Sulforaphane (SUL) is one member of the isothiocyanate class of cancer chemopreventive compounds that has been shown to be effective in blocking initiation and progression of carcinogenesis. Previously, many studies have shown that SUL can potently induce phase II detoxifying enzymes, which contributes to its chemopreventive functions. In this study, we used 4967 oligonucleotides microarray to assess the genes that are modulated by SUL in in vivo rat livers, as well as time course of expression of these genes. The pharmacokinetics of SUL was assessed after oral dose of 50 μmol of SUL. The plasma concentration occurred at 1 h and peaked around 20 μM at 4 h after dosing and declined with a half-life of about 2.2 h. Analysis of the gene expression data found various clusters of genes that are important in cellular defense mechanisms and cell cycle regulation. The most robust cluster of genes is the metallothionein-like genes (MT-1/2 and MT-1a), which are increased up to 10-fold by 2 to 4 h after SUL dosing. The second cluster of genes is the glutathione S-transferase-A3-like genes, which include aflatoxin B1 aldehyde reductase and aldehyde oxidase. These genes are increased slightly by 4 h and peaked at 12 h. Real-time polymerase chain reaction was performed to authenticate the mRNA expression of some of these genes. In summary, this in vivo study of SUL provides the first clue as to the plasma concentrations of SUL, in vivo mitogen-activated protein kinase activations in rat livers, as well as what other genes are modulated in addition to phase II detoxifying genes. The results from this study may yield better insights for its chemopreventive functions.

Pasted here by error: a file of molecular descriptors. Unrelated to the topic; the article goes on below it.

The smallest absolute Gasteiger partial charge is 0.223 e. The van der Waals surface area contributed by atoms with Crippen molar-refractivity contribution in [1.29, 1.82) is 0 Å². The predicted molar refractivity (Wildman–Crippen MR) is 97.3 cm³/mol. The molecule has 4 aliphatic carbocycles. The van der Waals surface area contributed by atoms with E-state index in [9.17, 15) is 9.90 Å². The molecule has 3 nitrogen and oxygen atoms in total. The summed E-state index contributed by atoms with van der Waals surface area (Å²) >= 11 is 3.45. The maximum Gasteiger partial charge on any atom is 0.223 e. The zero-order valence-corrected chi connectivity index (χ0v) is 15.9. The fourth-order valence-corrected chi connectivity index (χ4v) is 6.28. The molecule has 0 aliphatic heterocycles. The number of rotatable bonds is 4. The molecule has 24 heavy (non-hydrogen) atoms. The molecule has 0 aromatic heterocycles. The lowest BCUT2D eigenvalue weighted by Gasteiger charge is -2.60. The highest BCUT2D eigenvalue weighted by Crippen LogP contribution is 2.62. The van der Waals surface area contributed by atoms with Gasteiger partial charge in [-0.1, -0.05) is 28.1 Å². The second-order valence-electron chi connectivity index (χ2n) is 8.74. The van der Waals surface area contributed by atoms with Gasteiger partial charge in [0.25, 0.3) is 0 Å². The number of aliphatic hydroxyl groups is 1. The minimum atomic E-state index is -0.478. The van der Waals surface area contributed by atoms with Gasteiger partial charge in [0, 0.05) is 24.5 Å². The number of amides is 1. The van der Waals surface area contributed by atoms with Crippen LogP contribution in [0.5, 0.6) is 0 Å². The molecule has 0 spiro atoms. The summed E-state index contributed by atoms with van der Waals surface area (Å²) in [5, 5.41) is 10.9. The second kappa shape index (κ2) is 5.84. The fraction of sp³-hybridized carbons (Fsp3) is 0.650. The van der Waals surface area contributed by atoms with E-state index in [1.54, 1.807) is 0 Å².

|Original language||English (US)|
|Number of pages||9|
|Journal||Journal of Pharmacology and Experimental Therapeutics|
|State||Published - Jul 2004|